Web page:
Suzi Poland is August 18 Red’s Art Cart feature artist (that seemed like a mouthful)! The theme for August was Urban Sketching and with Mrs Red showing a lack of skills in this department it was time to bring someone else on board as the feature artist. After a quick hashtag search on Instagram I came across Suzi and her gorgeous work, both urban and other art styles. Her urban sketching is inspiring, and I had my fingers crossed she would agree to my last-minute request, which she did, and I am so happy to have met this talented Aussie artist, who helped me out of the hole I had dug for myself. I adore urban sketches and think anyone who can sit and draw what is in front of them are amazing. It’s not my strength but hey, we can’t be good at everything, so I was happy to ask for help. I hope you enjoy reading about Suzi as much as I have had interacting with her over the past month.
Tell us briefly about what part of Australia you live in?
I live on the northern beaches of Sydney, Australia, just over an hour’s drive from the city.
What style of art do you do?
Depending on my mood, location, the subject, or materials at hand, my work falls into different styles. Some are restrained, monochromatic, others colourful and playful. Some are journalistic reportage, others intuitive or imagined. Currently, I am working on combining everything I do, so if I had to define what I’m aiming for, I’d say whimsical minimalism, or simply, what makes us happy.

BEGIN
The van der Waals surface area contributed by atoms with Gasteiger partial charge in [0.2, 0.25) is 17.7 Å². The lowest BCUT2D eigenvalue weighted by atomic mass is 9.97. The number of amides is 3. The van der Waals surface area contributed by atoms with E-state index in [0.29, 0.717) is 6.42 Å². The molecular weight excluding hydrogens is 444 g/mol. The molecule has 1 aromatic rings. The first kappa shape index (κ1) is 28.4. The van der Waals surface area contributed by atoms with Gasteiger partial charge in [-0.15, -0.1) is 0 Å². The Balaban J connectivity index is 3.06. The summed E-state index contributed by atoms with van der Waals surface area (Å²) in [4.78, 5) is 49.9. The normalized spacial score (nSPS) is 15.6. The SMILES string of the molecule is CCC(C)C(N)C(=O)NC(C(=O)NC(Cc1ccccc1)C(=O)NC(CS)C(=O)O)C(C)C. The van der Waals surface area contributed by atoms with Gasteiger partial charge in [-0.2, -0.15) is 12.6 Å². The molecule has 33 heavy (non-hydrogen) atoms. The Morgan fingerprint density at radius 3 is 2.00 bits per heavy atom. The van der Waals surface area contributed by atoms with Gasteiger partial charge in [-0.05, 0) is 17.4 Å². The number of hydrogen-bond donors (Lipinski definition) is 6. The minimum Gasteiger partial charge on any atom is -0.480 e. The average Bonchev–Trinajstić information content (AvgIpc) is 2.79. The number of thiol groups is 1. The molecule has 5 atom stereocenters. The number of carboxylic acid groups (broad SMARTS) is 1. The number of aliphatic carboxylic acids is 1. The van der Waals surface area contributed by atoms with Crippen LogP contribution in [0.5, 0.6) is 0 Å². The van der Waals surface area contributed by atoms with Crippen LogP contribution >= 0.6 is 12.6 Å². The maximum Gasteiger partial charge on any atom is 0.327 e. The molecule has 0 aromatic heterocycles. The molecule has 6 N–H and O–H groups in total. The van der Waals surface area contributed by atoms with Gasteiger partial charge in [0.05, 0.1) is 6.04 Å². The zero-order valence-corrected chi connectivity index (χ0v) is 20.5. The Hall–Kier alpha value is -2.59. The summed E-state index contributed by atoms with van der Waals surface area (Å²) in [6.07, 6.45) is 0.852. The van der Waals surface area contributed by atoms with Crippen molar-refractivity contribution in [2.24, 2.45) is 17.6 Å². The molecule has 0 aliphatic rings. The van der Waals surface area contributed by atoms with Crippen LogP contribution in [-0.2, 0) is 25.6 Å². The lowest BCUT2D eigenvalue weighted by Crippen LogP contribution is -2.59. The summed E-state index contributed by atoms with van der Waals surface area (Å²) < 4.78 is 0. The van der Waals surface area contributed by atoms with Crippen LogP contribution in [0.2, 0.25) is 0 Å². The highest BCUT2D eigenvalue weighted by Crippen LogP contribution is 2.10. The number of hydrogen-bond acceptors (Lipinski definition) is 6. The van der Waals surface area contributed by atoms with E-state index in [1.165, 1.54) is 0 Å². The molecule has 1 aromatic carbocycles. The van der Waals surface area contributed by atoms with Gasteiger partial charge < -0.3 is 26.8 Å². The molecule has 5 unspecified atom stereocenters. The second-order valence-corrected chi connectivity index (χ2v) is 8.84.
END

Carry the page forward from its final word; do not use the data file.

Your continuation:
What influences your art style?
Sometimes when I create, I am designing/making for others, sometimes I am simply pleasing myself, capturing the essence or telling a tale. Working alone for five years, I developed a practice based on where I live, by the sea, the bush and the bay. Nature, the local seaside culture and cycles of the seasons and the moon are all influences on my work.
I am also influenced by my childhood, spent on the English coast and countryside, and my background in landscape architecture, tourism and design.
What is your history with art (any courses, self-taught, professional or hobby artist)?
As a child I sketched and drew, but instead of art school, I chose to Landscape Architecture and learnt how to draw to communicate concepts and imaginings so they could be constructed as playgrounds, streetscapes, parks and gardens. I also learnt how to think in space and time. This, and my love of adventure, led to a post graduate degree in Tourism Management. Whilst it may seem a slight detour on the path to art, it taught me much about what we desire and allowed me to explore themes of attraction, happiness and story in my work.